Appeal court clarifies that incurred costs can be attacked at first hearing.

One of the criticisms of budgeting as a tool for controlling costs is that it only addresses costs going forward – not the time that has already been spent before the budget was drawn up.

Defendants have always seen this as an incentive for claimant lawyers to rack up as much cost as possible in the pre-budget stage.

The extent to which budget hearings should deal with incurred costs has always been a grey area – and so a Court of Appeal judgment this month, which deals directly with this issue, is very important.

In Sarpd Oil International Ltd v Addax Energy SA & Another [2016] EWCA Civ 120, Lord Justice Sales said that if parties have a problem with their opponents’ incurred costs, then the time to raise that is the first costs and case management hearing (CCMC). So clearly the CCMC can in fact deal with incurred costs.

What’s more, Sales LJ said that where a judge makes comments or observations on incurred costs at the first CCMC, there needs to be a good reason for the court to depart from that later on.

He said: ‘For example, if a court has commented that incurred costs in a costs budget appear to be reasonable and proportionate, it would usually require good reason to be shown why such costs should not be included in an award of costs on the standard basis at the end of the trial.

‘In such a case, the party who had put forward the costs budget would have been encouraged by the court to litigate on the understanding and with the legitimate expectation that such costs would be likely to be recovered if he were successful, and good reason would need to exist to justify defeating that expectation.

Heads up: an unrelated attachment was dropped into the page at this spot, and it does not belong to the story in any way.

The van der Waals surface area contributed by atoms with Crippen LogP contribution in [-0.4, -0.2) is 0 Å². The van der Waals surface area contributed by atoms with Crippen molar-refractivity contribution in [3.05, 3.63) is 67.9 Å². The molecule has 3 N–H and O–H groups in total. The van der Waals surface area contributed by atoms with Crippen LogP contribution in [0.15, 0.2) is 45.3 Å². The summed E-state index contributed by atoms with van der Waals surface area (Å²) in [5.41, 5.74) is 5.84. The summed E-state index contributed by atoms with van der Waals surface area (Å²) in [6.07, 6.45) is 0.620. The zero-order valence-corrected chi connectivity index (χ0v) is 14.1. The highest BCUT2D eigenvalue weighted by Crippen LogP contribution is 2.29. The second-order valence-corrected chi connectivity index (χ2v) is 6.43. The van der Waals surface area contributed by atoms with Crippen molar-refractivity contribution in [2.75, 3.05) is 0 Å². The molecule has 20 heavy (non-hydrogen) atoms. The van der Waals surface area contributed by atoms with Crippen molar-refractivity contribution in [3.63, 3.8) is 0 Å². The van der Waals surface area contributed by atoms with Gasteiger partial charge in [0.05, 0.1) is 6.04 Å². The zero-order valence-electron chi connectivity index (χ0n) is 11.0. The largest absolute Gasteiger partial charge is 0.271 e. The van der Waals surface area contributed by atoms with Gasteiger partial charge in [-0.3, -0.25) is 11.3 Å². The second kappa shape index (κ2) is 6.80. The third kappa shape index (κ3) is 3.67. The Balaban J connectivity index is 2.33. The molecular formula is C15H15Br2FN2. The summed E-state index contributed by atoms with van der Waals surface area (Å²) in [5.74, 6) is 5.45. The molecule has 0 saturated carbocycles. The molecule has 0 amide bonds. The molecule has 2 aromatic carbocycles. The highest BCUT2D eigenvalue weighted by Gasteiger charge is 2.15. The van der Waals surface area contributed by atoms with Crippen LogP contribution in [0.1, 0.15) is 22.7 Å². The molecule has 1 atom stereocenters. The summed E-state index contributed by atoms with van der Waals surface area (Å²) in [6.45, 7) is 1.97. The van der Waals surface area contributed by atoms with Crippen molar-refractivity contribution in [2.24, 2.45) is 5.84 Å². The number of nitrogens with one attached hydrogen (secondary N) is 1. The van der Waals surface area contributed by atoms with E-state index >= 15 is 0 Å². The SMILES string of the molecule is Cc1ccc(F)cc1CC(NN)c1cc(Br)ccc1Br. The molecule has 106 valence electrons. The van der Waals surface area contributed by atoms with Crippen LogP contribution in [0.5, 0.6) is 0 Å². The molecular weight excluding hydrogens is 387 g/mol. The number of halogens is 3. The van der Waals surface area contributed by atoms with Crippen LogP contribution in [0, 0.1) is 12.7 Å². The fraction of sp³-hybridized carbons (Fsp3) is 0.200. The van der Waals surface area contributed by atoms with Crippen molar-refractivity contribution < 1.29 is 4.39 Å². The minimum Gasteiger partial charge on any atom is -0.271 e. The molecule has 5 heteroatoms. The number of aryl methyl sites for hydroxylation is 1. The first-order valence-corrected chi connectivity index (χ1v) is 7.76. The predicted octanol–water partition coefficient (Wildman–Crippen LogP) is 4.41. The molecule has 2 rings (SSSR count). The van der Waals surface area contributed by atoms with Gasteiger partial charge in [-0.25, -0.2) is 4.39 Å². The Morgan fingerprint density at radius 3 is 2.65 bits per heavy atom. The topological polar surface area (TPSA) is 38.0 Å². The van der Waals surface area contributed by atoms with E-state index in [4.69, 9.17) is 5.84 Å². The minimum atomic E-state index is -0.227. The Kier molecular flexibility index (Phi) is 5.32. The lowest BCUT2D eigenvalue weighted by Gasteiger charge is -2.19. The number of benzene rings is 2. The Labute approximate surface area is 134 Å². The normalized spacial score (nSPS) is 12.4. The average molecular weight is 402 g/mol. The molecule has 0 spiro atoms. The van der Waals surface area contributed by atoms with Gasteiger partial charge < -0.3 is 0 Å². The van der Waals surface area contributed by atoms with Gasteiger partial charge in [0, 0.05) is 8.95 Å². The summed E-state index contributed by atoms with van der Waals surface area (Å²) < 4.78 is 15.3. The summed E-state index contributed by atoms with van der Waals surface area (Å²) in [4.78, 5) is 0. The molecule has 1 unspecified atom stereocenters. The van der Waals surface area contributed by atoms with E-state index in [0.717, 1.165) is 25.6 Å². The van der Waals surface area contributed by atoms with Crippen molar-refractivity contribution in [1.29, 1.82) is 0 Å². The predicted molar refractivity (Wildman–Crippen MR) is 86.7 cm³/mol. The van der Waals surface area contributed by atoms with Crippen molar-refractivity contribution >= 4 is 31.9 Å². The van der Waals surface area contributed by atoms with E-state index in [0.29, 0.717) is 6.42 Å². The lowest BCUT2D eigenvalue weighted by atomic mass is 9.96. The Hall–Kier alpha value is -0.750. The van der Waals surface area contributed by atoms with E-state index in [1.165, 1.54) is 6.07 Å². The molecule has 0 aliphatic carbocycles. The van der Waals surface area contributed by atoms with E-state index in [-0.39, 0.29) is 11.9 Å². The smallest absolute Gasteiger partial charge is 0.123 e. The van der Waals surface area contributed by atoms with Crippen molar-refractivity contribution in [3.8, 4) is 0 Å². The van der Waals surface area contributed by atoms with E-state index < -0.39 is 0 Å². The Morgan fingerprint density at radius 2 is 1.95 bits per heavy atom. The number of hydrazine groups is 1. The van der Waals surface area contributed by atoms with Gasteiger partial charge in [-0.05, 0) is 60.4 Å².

‘Therefore, depending on what is said by the court by way of comment, the practical effect of a comment on already incurred costs made by a court… may be similar to the effect of formal approval of the estimated costs element in a cost budget.

‘Parties coming to the first CCMC to debate their respective costs budgets therefore know that that is the appropriate occasion on which to contest the costs items in those budgets, both in relation to the incurred costs elements in their respective budgets and in relation to the estimated costs elements.’

It is useful to have clarity on what has been an uncertain aspect of costs budgeting. But it does beg the question, how much longer will CCMCs take, now that incurred costs are officially open to attack?

Expect even further delays in getting that hearing date.

Rachel Rothwell is editor of Litigation Funding magazine